The Pirate Woman
by Aylward Edward Dingle
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"By Heavens, Pearse, I had forgotten these chests," said Venner uneasily. Pearse regarded him closely, fearing that Dolores's spell was yet powerful. He gripped Venner tightly by the arm, leaned nearer, and said:

"Venner, so long as that blood-polluted treasure is on your deck, so long will you be unable to settle your mind. Bid the hands pitch it into the sea, for God's sake!"

A lull in the wind slowed the schooner down, and Dolores gained a fathom. Her fair face was set toward them in a bewitching smile, and she waved a gleaming arm at them. Venner fought with himself in silence for a brief while, then with a shudder stepped to the wheel.

"Get the hands, Peters," he told the sailing-master, "and heave those chests overboard. Quickly! You shall lose nothing by this, but don't delay a moment!"



Milo and his slaves worked frenziedly at their task, his suddenly bitter spirit flogging them to unremitting haste. In the giant's troubled face the smoldering spark of resentment had grown to an incipient blaze that required but a breath to burst into angry flame.

One great chest was filled with the choicest of the gems in the powder store; it was set aside in the entrance beside the tapestry, and another box was opened before the powder-kegs. Little Pascherette had ceased moaning, but from time to time a choking sob sounded from her alcove that increased the hard brilliancy of the light in Milo's eyes. The great chamber was silent as a mausoleum in the intervals between the clashing and tinkling of gold and stones in the chest; from the outside, by way of the rock tunnel, came only the sigh and murmur of the crooning breeze, the softened plash of the tide on the shore, the scream of wheeling seabirds. All sound of the schooner had departed; there was no human note in the whole region.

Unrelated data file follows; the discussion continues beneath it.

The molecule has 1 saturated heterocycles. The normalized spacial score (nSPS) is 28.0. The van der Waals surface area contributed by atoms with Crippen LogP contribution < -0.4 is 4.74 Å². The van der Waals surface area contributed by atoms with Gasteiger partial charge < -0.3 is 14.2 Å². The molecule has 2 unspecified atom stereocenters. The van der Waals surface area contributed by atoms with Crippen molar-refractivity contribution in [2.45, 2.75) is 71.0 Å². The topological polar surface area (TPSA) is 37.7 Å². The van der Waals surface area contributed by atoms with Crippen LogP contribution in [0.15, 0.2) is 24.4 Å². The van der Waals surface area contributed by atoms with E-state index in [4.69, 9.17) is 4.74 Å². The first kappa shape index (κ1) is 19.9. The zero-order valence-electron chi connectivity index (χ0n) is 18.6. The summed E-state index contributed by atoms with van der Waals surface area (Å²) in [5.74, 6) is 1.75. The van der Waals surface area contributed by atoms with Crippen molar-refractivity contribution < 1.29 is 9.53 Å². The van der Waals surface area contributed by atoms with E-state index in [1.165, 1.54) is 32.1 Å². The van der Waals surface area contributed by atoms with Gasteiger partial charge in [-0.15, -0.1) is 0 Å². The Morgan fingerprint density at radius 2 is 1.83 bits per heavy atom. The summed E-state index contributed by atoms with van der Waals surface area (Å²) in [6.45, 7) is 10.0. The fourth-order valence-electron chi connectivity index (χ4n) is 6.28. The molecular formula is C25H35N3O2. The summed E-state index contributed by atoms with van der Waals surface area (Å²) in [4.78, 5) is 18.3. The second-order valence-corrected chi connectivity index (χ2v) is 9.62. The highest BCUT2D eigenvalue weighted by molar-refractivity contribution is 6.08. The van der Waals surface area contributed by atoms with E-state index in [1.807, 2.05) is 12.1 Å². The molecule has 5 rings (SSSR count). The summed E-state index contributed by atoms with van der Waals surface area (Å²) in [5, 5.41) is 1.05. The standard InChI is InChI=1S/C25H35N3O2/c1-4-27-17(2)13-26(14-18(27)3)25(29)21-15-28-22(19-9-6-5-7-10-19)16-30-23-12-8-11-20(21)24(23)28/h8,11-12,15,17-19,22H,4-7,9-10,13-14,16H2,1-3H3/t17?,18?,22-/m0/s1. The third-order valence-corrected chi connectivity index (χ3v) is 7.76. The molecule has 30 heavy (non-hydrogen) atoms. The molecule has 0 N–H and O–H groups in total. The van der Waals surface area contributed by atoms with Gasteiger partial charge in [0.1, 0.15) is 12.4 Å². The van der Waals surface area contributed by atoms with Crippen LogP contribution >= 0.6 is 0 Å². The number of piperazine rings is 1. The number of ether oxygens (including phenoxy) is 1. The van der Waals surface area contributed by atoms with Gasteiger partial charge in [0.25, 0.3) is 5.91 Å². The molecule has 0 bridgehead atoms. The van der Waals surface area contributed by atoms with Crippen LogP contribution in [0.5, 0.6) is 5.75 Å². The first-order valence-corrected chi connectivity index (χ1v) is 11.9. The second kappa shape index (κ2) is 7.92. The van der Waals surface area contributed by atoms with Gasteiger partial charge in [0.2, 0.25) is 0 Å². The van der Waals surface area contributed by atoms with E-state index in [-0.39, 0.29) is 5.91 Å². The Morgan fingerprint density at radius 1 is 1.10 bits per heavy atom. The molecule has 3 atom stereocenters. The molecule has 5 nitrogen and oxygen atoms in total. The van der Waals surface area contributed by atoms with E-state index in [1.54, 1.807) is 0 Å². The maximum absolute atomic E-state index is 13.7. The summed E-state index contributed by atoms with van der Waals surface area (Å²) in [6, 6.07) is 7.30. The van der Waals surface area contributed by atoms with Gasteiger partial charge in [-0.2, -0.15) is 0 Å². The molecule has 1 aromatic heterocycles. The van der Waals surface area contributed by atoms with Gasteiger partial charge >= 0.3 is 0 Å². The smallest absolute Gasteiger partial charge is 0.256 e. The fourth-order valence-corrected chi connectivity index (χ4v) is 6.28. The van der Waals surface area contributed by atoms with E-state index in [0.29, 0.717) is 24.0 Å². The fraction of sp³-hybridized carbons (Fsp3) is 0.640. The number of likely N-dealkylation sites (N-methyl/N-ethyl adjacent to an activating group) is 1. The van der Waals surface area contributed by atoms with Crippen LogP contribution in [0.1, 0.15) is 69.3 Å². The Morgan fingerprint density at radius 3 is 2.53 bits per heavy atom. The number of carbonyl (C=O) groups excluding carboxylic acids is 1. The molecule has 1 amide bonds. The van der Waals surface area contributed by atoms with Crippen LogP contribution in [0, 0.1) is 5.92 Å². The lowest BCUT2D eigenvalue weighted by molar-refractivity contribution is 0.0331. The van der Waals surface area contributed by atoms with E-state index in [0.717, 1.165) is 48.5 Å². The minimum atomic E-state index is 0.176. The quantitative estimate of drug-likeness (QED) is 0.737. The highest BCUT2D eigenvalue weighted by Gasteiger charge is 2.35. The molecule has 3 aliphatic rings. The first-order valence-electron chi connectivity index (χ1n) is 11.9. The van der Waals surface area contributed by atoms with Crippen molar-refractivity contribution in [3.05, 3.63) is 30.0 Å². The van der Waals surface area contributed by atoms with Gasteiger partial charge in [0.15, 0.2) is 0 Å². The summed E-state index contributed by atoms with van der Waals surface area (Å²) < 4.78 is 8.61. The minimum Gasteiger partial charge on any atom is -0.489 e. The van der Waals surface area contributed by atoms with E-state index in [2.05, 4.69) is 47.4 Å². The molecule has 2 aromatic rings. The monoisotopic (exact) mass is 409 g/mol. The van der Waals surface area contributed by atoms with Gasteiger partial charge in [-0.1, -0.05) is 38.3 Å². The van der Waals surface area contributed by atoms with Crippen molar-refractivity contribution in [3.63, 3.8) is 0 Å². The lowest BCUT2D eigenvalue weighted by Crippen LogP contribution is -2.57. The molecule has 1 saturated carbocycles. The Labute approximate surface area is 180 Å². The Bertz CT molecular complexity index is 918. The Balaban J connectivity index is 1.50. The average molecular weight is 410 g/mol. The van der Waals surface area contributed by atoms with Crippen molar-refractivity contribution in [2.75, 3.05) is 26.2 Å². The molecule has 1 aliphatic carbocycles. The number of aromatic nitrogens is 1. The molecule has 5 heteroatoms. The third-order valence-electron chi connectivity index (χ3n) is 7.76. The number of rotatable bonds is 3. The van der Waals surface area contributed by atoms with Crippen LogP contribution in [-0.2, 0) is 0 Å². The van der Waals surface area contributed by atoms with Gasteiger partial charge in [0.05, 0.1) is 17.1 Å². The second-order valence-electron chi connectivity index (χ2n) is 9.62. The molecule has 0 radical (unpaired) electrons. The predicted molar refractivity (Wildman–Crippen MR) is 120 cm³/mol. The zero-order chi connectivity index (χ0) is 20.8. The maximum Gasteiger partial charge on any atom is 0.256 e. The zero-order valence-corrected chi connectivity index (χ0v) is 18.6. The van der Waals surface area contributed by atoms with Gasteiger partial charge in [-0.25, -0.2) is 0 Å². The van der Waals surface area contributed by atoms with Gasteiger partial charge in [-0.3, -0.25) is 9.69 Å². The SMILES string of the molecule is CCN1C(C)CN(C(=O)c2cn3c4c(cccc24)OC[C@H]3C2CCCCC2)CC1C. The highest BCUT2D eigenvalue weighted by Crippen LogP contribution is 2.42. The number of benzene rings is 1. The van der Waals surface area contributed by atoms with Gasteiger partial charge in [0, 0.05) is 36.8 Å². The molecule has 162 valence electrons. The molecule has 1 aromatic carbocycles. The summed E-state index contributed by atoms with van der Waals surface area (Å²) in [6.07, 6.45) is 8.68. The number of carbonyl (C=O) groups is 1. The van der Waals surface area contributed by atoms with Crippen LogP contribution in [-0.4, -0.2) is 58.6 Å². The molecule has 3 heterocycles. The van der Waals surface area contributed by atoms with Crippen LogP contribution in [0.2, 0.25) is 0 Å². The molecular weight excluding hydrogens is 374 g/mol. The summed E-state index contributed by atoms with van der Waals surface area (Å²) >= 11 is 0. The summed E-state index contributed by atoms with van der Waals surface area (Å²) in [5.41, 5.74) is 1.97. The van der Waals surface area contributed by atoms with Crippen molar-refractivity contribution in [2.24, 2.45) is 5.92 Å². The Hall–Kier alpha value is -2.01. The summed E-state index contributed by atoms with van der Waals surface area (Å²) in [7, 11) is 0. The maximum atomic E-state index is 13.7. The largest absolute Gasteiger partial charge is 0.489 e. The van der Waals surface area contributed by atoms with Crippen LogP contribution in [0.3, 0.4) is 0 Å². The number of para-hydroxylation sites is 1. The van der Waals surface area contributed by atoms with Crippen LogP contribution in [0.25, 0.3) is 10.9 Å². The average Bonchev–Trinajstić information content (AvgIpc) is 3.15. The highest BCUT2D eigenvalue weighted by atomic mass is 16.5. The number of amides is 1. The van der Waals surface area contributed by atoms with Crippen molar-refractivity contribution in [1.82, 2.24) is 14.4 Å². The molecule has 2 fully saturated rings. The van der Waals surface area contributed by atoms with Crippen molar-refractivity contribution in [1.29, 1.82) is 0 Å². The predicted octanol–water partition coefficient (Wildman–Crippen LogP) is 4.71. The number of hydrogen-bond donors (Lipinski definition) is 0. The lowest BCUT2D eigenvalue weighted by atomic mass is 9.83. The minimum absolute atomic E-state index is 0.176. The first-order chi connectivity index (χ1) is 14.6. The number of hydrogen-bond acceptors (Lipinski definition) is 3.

Then, as the second chest was almost full, and Milo pulled the third and last along in readiness, from the secret gallery behind the Grove came the shouts and oaths of men, weary, footsore men, but men with animal appetites whetted by the day of bloody conflict. They could be heard at the great door in the painting of the "Sleeping Venus"; not knowing its secret their way was barred. But Stumpy's hoarse roar could be heard calling them back to the ledge, and there was a note of menace in his tired tones. And mingling with his voice was the voice of a woman of the camp, raised in shrill complaint. Milo stepped to the picture and listened.

"I tell ye the fiend has tricked ye, Stumpy!" the woman cried.

"Tricked me? Have a care how ye talk that way, woman!" Stumpy's voice replied warningly.